“The is just the first three levels of Akumajou Dracula (Castlevania) with the Simon Belmont sprite switched out with a Mario sprite. It is a pretty neat little experiment, but unfortunately it is little more than just a sprite swap- you retain none of Mario’s abilities or game mechanics. The game also ends after just the third level, but it is an interesting curiosity regardless.”
Although his description of Mario Castlevania is pretty much spot on (the only difference between this game and the original Castlevania is the Mario sprite, nothing else has been changed), the game does not terminate after level three.
The fun continues up through the final battle with our favorite vampire, Dracula (sorry Edward, move over).
Despite the minimal changes to the game, this is easily one of my favorite Famicom disks, as it basically encapsulates everything I love about the Famicom in one game, namely a fun game, bootleggers with a great imagination that are also lacking in ability, weirdness, and obscurity. Nice!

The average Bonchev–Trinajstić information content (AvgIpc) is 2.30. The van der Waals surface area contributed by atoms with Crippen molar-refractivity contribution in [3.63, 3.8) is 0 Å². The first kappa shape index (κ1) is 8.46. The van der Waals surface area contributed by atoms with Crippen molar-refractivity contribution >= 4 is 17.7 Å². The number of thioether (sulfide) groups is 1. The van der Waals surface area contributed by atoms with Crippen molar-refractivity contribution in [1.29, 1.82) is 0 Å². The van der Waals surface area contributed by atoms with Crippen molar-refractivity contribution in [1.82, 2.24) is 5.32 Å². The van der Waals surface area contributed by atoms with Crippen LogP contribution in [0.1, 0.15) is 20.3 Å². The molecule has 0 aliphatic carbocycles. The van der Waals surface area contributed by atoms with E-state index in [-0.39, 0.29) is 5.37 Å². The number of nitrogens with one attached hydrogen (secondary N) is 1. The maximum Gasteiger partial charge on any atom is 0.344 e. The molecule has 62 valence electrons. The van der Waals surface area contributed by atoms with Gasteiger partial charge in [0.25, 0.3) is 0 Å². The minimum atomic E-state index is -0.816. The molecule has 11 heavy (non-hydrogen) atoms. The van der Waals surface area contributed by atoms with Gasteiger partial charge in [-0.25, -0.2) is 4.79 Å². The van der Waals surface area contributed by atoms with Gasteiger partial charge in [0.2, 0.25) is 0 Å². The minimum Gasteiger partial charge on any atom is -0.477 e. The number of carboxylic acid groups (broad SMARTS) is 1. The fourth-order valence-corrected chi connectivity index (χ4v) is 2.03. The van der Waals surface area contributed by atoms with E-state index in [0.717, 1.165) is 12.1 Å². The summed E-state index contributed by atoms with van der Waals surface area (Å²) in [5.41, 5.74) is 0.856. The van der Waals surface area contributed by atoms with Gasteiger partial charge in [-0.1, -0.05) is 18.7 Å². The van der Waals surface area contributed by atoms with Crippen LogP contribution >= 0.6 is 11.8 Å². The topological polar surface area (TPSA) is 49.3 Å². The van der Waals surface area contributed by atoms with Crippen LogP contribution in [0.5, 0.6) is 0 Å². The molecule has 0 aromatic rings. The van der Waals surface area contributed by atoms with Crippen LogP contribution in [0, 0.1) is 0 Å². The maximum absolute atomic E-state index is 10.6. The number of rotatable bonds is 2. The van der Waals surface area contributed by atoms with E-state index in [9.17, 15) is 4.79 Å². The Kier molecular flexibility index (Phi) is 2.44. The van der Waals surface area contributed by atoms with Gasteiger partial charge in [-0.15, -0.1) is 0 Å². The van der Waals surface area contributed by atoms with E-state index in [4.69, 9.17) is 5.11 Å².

Scanning through the large pile of games, the next disk that caught my eye would be number 59, Mario Zelda. Unlike Mario Castlevania, which I had read about before (and was ironically enough the sole reason that I purchased this particular lot of games), I had never seen anything of this Mario Zelda game. The artwork showed Link photoshopped in Mario’s world, but alas the disk gave me an error when loading it. And it had given me an error message the next time I tried to play the game, and the next time. For two years I tried to load the disk and for two years I lost sleep over the contents of disk. I am being completely honest here, without any embellishments. Before writing this article, I decided to pop the game in for another try, just in case, and low and behold, the game loaded this time!